The more he watched pitchers flirt with his hot zones without being punished, the more Xander Bogaerts realized something wasn’t clicking.
He had noticed it for nearly two weeks.
When he came to the plate in the fifth inning against the Reds May 6 with two on and one out, Homer Bailey challenged him with two fastballs up and in.
Bogaerts knows his hot spots — he calls them his “happy place” — and that was one of them. In his short career, he has hit .429 on pitches high and tight, according to Brooks Baseball, a website that tracks pitches.
But Bogaerts popped the first one foul to the right side. Then he did almost the exact same thing with the second. He ended up waving at a slider and leaving those two runners stranded.
A few days later in Texas, he came to the plate in the seventh inning against Aaron Poreda. Poreda started him with a chest-high fastball over the middle of the plate — a hot zone in which Bogaerts hits .313 — and Bogaerts whipped it foul down the right side.
Three pitches later, Poreda tried to pump another heater by Bogaerts thigh-high and in — a hot zone in which Bogaerts hits .346 — and Bogaerts fouled it off his leg. He struck out trying to check his swing on the next pitch.
As more games went by, Bogaerts’s memory bank filled with all the pitches he had missed.
He fouled off seven straight pitches in a 14-pitch ironman match with Twins starter Phil Hughes the next series in Minnesota.
But a crack in Bogaerts’s seemingly impenetrable poise was revealed last Friday, six pitches into his second at-bat against Tigers ace Max Scherzer.
The reigning Cy Young winner, who was shutting out the Red Sox, fed Bogaerts a fastball up and over on the outer half of the plate — where Bogaerts is a .500 hitter — and Bogaerts fouled it into the seats down the third base line.
Bogaerts knew he had let Scherzer get away with one. He let out a sharp, quick bark, stepped out of the batter’s box, stuck his bat under his arm, fidgeted with his batting gloves, got back in the box, and popped to short on the next pitch.
He felt like he knew how Scherzer wanted to pitch him.
“It’s just those pitches that I’m missing too much,” Bogaerts said. “Just missing too many pitches.”
In an eight-game stretch that covered the series against Cincinnati, Texas, and Minnesota, Bogaerts hit .172 with eight strikeouts in 29 at-bats. His batting average dropped from .280 to .257.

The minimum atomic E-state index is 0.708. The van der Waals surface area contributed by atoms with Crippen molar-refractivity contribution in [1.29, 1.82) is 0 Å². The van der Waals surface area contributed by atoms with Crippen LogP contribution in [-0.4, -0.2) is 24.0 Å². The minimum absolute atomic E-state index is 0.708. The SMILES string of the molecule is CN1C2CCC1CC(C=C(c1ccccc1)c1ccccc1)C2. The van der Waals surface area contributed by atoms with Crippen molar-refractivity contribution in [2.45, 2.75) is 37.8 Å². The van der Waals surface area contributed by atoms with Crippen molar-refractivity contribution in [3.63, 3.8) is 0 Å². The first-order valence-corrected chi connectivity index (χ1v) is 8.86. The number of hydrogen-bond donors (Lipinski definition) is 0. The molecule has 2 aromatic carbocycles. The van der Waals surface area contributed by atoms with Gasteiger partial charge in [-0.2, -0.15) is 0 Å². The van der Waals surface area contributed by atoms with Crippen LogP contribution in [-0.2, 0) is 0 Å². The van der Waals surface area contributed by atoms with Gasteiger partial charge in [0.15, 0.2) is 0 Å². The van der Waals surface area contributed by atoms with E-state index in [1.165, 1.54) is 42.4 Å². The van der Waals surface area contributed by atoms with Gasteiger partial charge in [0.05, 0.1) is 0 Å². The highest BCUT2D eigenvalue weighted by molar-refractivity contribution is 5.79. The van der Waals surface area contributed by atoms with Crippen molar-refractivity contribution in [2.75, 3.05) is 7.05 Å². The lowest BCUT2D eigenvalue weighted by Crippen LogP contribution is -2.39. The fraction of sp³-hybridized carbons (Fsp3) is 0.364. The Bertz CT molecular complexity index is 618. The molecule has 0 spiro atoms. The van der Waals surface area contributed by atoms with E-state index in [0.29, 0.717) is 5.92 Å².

The day after getting shut down by Scherzer, he came into the clubhouse looking to correct things.
“I went out there on the field and I did what I had to do to get my swing back, because it wasn’t fun missing so many pitches,” he said.
On Saturday and Sunday, Bogaerts went 4 for 7 with a home run and three sharp singles, providing a boost for a lineup that struggled to muster runs while being swept by baseball’s best team.
It wasn’t necessarily a quick fix that changed things for Bogaerts, manager John Farrell said.
“To say that there was a drastic adjustment from one day to the next, I can’t say that,” Farrell said. “He got some pitches and he squared them up.”
But part of what makes Bogaerts so special at just 21 years old is how in tune he is with his approach at the plate and how pitchers want to work him.
“The thing that stands out with Xander is his awareness to not only his abilities but the game situation,” Farrell said.
In April, Bogaerts went on a 10-game hitting streak that pumped his average up to .287.
Even when in a rut at the plate, he said, he still felt like he had a handle on how pitchers were approaching him.
“Sometimes I really know what to do, but it’s just a matter of me, I guess,” Bogaerts said. “They execute, but I have to execute as well. Just a matter of I was missing too many balls that I should put in play or do something with it. Just fouling off. I had to work on some stuff.
“Every at-bat I go up there, see if the guy’s going to throw me the same thing. It’s a matter of executing, doing what you want to do and sticking with the plan.”
Between Bogaerts and Jackie Bradley Jr., the Red Sox have put their trust in two young players with massive upside but also vast amounts of room to grow.
They’ve both experienced the swings of success and failure this season.
“It’s not easy for any young player who comes up to the big leagues,” Bogaerts said. “This is not the minors. This is the big leagues. You’re on TV every day. Everyone sees you, sees how you hit, what pitches you can and can’t hit. They see everything.”
At different points, both Bogaerts and Bradley have missed a game just to clear the mental clutter. They’ve shown up early at the ballpark for extra work, watched the game from the dugout, studied pitching patterns and filled their mental notebooks with fresh approaches at the plate.
Figuring out how to regroup after struggling has been as much a part of the learning curve as anything.
“Just to see it differently and without the in-game emotion that might be attached to it,” Farrell said. “I think the game will speed up on any player regardless of their age.
“It might happen a little bit more readily for a guy who’s less experienced, but when you see some of the actions inside the game or between the lines that might lend to it speeding up on them emotionally, that’s where you take a brief step back to let it regroup, and we’re hopeful that that happens.”
. . .
As the Red Sox struggle offensively, second base prospect Mookie Betts has started the last two games in center field for Double A Portland. Through Sunday, the 21-year-old was hitting .382 with a 1.039 OPS for the Sea Dogs. Betts had 19 extra-base hits and 19 stolen bases in his first 38 games . . . The Red Sox hosted a luncheon and ceremony Monday to present World Series rings to employees of the organization.Peter Abraham of the Globe staff contributed to this report. Julian Benbow can be reached at firstname.lastname@example.org.